All these pressure have been at play inside the Tory Party for the past few years and even those calm, unruffled ranks were knocked sideways by a sudden series of events which mirrored the economic crisis: the Profumo affair, which revealed a half-hidden world of rich pimps and influential prostitutes and produced the startling anachronism of a capitalist politician who had most pronounced egalitarian traits so far as his sexual prowess was concerned; followed by the rough removal of premier Harold Macmillan and the obscene picture of bourgeois gentlemen fighting like alley cats for his discarded mantle. Even feudal Lords joined in, discarding crowns, coronets and ermine in all directions in order to get a piece of the game. Lord Hailsham became a Hogg, but was pushed aside in the melée, and the cadaverous Lord Home, now the more plebeian Sir Alec Douglas-Home, was chosen as leader.
Although Labour came to power, the party’s vote was fractionally down, compared to the 1959 result. Labour’s stock 12 million supporters, predominantly working class, were again solidly behind Harold Wilson, but the party made no inroad at all to the middle-class vote. The Liberals trebled their vote, to over 3 million, but, because of the vagaries of the electoral system, have only 9 members in the new parliament. But the size of this Liberal vote holds a great menace for the left; here lie many of the seeds of middle-class discontent which, in the next decade, might easily overspill the Liberal Party, with its laissez-faire programme, and form the nucleus of an extreme, authoritarian party – unless Labour can make a dynamic effort to win the allegiance of the middle class.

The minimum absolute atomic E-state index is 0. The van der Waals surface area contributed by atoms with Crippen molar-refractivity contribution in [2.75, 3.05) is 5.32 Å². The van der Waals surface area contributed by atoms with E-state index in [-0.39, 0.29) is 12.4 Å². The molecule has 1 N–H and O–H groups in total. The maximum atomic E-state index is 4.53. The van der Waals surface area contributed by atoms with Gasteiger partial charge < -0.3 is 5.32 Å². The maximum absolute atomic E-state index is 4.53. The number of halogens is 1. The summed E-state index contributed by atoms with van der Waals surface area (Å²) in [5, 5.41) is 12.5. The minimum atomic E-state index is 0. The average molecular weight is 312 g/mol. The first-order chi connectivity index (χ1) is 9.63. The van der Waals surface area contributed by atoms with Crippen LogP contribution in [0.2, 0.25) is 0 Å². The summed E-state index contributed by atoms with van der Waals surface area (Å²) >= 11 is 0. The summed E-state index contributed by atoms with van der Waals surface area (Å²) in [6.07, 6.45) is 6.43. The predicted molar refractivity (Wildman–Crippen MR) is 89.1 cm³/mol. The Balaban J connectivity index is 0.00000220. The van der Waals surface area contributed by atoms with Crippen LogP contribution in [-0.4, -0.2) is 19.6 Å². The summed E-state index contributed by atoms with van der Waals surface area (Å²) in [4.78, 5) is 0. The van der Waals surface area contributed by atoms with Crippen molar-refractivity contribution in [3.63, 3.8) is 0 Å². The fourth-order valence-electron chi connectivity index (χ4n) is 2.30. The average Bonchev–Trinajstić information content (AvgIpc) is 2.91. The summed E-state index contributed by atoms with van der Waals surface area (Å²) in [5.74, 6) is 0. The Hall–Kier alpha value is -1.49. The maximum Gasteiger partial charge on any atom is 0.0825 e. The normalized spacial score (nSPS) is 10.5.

But at the moment, all eyes are on Labour. Harold Wilson has declared that however small and tenuous his majority, he will govern for as long as possible and will press ahead with the reforms outlined in his election manifesto: nationalisation of the great steel industry, riddled by price rings, which even the Tories admitted was not being run in ‘the national interest’; repeal of the Rent Act, a hated piece of Tory legislation, which allowed landlords free reign to push up rents and mercilessly evict tenants, often with the help of thugs and alsatian dogs; push the old-age pension – Britain’s old people are probably the most disgracefully treated of any western country – and general reforms of the social services. This is a very limited and timid programme, but, if it is pushed through, could bring some relief to many sections of the community.